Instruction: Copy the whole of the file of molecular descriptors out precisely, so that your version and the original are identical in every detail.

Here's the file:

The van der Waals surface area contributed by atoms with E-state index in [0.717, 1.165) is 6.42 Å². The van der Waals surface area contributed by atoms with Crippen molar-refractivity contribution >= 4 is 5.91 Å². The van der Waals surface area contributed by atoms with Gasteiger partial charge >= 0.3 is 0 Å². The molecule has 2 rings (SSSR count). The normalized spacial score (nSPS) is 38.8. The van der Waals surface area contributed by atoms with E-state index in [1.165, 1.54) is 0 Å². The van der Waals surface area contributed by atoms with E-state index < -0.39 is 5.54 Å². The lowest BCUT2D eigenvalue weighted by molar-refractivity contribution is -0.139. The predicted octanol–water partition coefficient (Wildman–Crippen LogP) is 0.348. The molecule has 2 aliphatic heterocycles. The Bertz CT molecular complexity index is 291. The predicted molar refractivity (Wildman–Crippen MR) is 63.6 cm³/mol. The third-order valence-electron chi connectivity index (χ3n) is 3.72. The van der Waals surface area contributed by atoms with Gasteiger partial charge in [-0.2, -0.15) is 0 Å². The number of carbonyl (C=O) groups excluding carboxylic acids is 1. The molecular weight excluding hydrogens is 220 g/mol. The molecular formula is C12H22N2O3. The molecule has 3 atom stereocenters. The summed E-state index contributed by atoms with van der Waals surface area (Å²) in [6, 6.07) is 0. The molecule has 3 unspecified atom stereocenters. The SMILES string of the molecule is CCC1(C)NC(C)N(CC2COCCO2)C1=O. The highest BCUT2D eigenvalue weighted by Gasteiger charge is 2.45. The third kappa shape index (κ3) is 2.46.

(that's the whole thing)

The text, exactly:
The van der Waals surface area contributed by atoms with E-state index in [0.717, 1.165) is 6.42 Å². The van der Waals surface area contributed by atoms with Crippen molar-refractivity contribution >= 4 is 5.91 Å². The van der Waals surface area contributed by atoms with Gasteiger partial charge >= 0.3 is 0 Å². The molecule has 2 rings (SSSR count). The normalized spacial score (nSPS) is 38.8. The van der Waals surface area contributed by atoms with E-state index in [1.165, 1.54) is 0 Å². The van der Waals surface area contributed by atoms with E-state index < -0.39 is 5.54 Å². The lowest BCUT2D eigenvalue weighted by molar-refractivity contribution is -0.139. The predicted octanol–water partition coefficient (Wildman–Crippen LogP) is 0.348. The molecule has 2 aliphatic heterocycles. The Bertz CT molecular complexity index is 291. The predicted molar refractivity (Wildman–Crippen MR) is 63.6 cm³/mol. The third-order valence-electron chi connectivity index (χ3n) is 3.72. The van der Waals surface area contributed by atoms with Gasteiger partial charge in [-0.2, -0.15) is 0 Å². The number of carbonyl (C=O) groups excluding carboxylic acids is 1. The molecular weight excluding hydrogens is 220 g/mol. The molecular formula is C12H22N2O3. The molecule has 3 atom stereocenters. The summed E-state index contributed by atoms with van der Waals surface area (Å²) in [6, 6.07) is 0. The molecule has 3 unspecified atom stereocenters. The SMILES string of the molecule is CCC1(C)NC(C)N(CC2COCCO2)C1=O. The highest BCUT2D eigenvalue weighted by Gasteiger charge is 2.45. The third kappa shape index (κ3) is 2.46.